Quick boil winter melon soup

Quick boil winter melon soup

Serve and enjoy! Don’t forget to scoop out the delicious ingredients to eat as part of your hearty soup.

Quick boil winter melon soup

Quick boil winter melon soup

 

Quick Boil Winter Melon, Mushrooms with Corn in Chicken Broth
Recipe Type: Soup
Cuisine: Chinese
Author: LadyTong
Prep time:
Cook time:
Total time:
Serves: 4 bowls
Ingredients
  • 2 medium-sized chicken breasts, bite-sized cubed
  • 1 2-inch thick slice of [url href=”http://www.thechinesesouplady.com/winter-melon/” title=”fresh winter melon”]winter melon[/url], skinned and bite-sized cubed
  • 2 fresh [url href=”http://www.thechinesesouplady.com/corn/” title=”Fresh corn”]corn[/url], quartered
  • 7-8 dried [url href=”http://www.thechinesesouplady.com/chinese-mushrooms/” title=”dried Chinese mushrooms”]Chinese mushrooms[/url], sliced thinly
  • 5 pieces of [url href=”http://www.thechinesesouplady.com/scallops-dried-conpoy/” title=”Dried conpoy”]dried conpoy[/url]
  • 1 teaspoon of powdered chicken bouillon
  • 3 L of water
Instructions
  1. Being by soaking Chinese mushrooms in warm water for 5 minutes
  2. Start to boil your soup water
  3. Cube chicken breast
  4. Slice and cube winter melon – don’t throw away the skin (use it in the soup)
  5. Quarter corn
  6. Drain mushrooms and remove the stems with a knife of scissors and slice thinly
  7. When your soup water boils, throw all your cut ingredients into the soup (add the bouillon last)
  8. Boil on high for 5 minutes
  9. Reduce boil to a medium-boil for another 20 minutes
  10. Taste and add chicken bouillon (try 1 teaspoon first)
  11. Boil for another 5 minutes
  12. Serve and enjoy!

 

I personally love winter melon, especially when it’s softened and melts in your mouth! A great quick boil soup for any newbie or professional soup chef. Enjoy and thank you!

Chilled Coconut Milk with Tapioca Pearls and Fresh Fruit

Chilled Coconut Milk with Tapioca Pearls and Fresh Fruit

Chilled Coconut Milk with Tapioca Pearls and Fresh Fruit

Soup Name:

Chilled Coconut Milk with Tapioca Pearls and Fresh Fruit

Traditional Chinese Name:

椰汁西米露 (Yē zhī xī mǐ lù)

 

I had a craving for a cold, sweet, coconut milk flavoured dessert and the only thing that came to mind was this commonly available dessert in Hong Kong that matched it.

I always thought it was hard to make, but after some research and discussions with the people at those dessert shops, it’s super easy!!

The thing I love about it is that you can make the base, primarily made of coconut milk, and then add whatever fruit, toppings, additives you want to make it your own. This worked great for the kids!

What’s involved?

Prep time: 40 mins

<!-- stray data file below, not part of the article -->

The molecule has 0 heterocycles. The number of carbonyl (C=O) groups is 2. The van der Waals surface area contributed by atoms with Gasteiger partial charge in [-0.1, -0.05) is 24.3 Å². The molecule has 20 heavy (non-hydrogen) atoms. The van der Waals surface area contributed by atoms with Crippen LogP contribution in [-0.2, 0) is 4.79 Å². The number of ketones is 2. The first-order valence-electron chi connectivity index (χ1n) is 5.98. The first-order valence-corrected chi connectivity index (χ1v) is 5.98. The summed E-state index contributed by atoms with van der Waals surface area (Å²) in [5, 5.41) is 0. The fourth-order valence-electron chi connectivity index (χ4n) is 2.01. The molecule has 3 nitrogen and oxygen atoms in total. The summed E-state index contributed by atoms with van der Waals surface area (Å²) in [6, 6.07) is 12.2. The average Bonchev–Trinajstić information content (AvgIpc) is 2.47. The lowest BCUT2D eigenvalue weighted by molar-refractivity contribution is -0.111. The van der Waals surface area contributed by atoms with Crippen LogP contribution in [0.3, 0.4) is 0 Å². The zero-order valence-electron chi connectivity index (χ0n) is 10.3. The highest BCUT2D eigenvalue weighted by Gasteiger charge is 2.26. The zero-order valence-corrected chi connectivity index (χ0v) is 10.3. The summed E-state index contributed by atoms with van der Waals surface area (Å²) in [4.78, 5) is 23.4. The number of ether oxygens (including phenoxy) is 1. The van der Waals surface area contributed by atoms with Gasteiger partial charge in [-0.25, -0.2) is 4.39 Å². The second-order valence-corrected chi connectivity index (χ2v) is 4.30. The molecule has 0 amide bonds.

Cook time: 30 mins + 2 hours chill

Total time: 3 hours 10 mins

Serves: 6 bowls

Ingredients

  • 1 can of coconut milk
  • 1 cup of whole milk
  • 3 cups of water
  • rock sugar (as sweet as you like – taste if first!)
  • 1 cup of small tapioca pearls
  • fresh fruit, chopped into bite-sized pieces
  • condensed milk (optional to sweeten if not sweet enough)

Cooking Instructions

  1. Soak the tapioca in cool water for 30 minutes first. In a pot of cold water, boil tapioca pearls on medium heat for around 10-15 minutes. Check the consistency and transparency of the pearls. When they are done, they’ll be completely transparent, but be careful they don’t start to melt.
  2. Remove from heat and run through cold water to separate. You can either leave in a bowl with cold water or just leave them in a bowl when sufficiently cooled. Set at room temperature is OK.
  3. In a separate pot, boil the water with the rock sugar.
  4. When the rock sugar has completely melted, reduce heat to a low boil and add in coconut milk and whole milk. Boil and stir together for about 5 minutes. Taste to see if it’s sweet enough. If not, you can add more rock sugar and boil on low heat until the sugar is dissolved.
  5. Remove from heat and chill in the fridge for at least 2 hours.
  6. When ready to eat, in a serving bowl, ladle in as much coconut milk as you like, add the tapioca pearls and load on the fruits!
  7. Enjoy!

To start, the base is simply coconut milk, whole (or skim) milk, water, and rock sugar. Some recipes call for evaporated milk, but after sampling it with just the milks, water and sugar, it was smooth and rich enough for me.
You can find these types of tapioca (or sago) pearls from the supermarket or wet mart.

They come in a variety of sizes, flavours and colours. Typically, for this dessert, use the smaller, white pearls that turn transparent when boiled. They are flavourless and turn into a chewy ball of … chewy.